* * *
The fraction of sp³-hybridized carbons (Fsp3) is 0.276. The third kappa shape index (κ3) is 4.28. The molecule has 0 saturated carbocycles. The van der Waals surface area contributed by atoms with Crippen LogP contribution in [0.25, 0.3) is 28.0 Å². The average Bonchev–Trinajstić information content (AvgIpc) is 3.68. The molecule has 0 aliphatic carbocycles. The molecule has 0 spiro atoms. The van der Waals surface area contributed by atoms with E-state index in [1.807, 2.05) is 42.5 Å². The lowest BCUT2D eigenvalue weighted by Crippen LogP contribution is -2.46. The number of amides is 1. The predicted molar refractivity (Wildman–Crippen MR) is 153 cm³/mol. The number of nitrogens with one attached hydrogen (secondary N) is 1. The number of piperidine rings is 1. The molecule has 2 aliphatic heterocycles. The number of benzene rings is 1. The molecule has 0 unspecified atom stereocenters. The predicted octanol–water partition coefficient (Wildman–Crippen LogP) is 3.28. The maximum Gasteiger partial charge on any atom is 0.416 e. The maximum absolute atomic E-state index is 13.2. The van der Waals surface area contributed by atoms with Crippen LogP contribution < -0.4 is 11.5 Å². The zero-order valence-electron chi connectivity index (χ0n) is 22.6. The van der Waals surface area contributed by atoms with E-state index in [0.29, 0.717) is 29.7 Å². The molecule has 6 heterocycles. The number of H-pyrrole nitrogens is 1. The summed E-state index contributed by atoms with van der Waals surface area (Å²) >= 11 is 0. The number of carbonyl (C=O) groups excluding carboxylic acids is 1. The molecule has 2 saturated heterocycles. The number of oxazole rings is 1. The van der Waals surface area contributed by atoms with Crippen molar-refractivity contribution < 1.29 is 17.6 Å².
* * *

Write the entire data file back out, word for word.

The fraction of sp³-hybridized carbons (Fsp3) is 0.276. The third kappa shape index (κ3) is 4.28. The molecule has 0 saturated carbocycles. The van der Waals surface area contributed by atoms with Crippen LogP contribution in [0.25, 0.3) is 28.0 Å². The average Bonchev–Trinajstić information content (AvgIpc) is 3.68. The molecule has 0 aliphatic carbocycles. The molecule has 0 spiro atoms. The van der Waals surface area contributed by atoms with E-state index in [1.807, 2.05) is 42.5 Å². The lowest BCUT2D eigenvalue weighted by Crippen LogP contribution is -2.46. The number of amides is 1. The predicted molar refractivity (Wildman–Crippen MR) is 153 cm³/mol. The number of nitrogens with one attached hydrogen (secondary N) is 1. The number of piperidine rings is 1. The molecule has 2 aliphatic heterocycles. The number of benzene rings is 1. The molecule has 0 unspecified atom stereocenters. The predicted octanol–water partition coefficient (Wildman–Crippen LogP) is 3.28. The maximum Gasteiger partial charge on any atom is 0.416 e. The maximum absolute atomic E-state index is 13.2. The van der Waals surface area contributed by atoms with Crippen LogP contribution < -0.4 is 11.5 Å². The zero-order valence-electron chi connectivity index (χ0n) is 22.6. The van der Waals surface area contributed by atoms with E-state index in [0.29, 0.717) is 29.7 Å². The molecule has 6 heterocycles. The number of H-pyrrole nitrogens is 1. The summed E-state index contributed by atoms with van der Waals surface area (Å²) >= 11 is 0. The number of carbonyl (C=O) groups excluding carboxylic acids is 1. The molecule has 2 saturated heterocycles. The number of oxazole rings is 1. The van der Waals surface area contributed by atoms with Crippen molar-refractivity contribution < 1.29 is 17.6 Å².